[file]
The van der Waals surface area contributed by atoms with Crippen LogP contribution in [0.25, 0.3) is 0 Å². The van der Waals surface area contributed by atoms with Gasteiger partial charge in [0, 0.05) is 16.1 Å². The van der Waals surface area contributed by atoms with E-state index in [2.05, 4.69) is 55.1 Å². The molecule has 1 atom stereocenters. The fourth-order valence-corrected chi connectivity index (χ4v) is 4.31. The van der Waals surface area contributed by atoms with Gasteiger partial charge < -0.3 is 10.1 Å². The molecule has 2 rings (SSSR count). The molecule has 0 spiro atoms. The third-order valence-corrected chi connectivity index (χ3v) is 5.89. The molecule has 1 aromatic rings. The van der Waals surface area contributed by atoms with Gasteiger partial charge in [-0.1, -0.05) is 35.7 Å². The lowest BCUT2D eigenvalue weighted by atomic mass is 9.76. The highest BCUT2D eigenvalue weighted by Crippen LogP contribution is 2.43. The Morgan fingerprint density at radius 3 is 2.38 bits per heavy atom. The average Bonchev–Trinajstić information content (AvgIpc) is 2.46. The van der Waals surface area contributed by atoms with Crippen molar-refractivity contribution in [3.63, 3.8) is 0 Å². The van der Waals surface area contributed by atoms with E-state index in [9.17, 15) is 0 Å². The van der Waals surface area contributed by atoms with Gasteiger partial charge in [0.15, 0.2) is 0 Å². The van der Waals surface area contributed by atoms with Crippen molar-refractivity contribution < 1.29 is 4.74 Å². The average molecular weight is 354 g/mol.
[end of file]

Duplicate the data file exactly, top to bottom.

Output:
The van der Waals surface area contributed by atoms with Crippen LogP contribution in [0.25, 0.3) is 0 Å². The van der Waals surface area contributed by atoms with Gasteiger partial charge in [0, 0.05) is 16.1 Å². The van der Waals surface area contributed by atoms with E-state index in [2.05, 4.69) is 55.1 Å². The molecule has 1 atom stereocenters. The fourth-order valence-corrected chi connectivity index (χ4v) is 4.31. The van der Waals surface area contributed by atoms with Gasteiger partial charge < -0.3 is 10.1 Å². The molecule has 2 rings (SSSR count). The molecule has 0 spiro atoms. The third-order valence-corrected chi connectivity index (χ3v) is 5.89. The molecule has 1 aromatic rings. The van der Waals surface area contributed by atoms with Gasteiger partial charge in [-0.1, -0.05) is 35.7 Å². The lowest BCUT2D eigenvalue weighted by atomic mass is 9.76. The highest BCUT2D eigenvalue weighted by Crippen LogP contribution is 2.43. The Morgan fingerprint density at radius 3 is 2.38 bits per heavy atom. The average Bonchev–Trinajstić information content (AvgIpc) is 2.46. The van der Waals surface area contributed by atoms with Crippen molar-refractivity contribution in [3.63, 3.8) is 0 Å². The van der Waals surface area contributed by atoms with E-state index in [9.17, 15) is 0 Å². The van der Waals surface area contributed by atoms with Gasteiger partial charge in [0.15, 0.2) is 0 Å². The van der Waals surface area contributed by atoms with Crippen molar-refractivity contribution < 1.29 is 4.74 Å². The average molecular weight is 354 g/mol.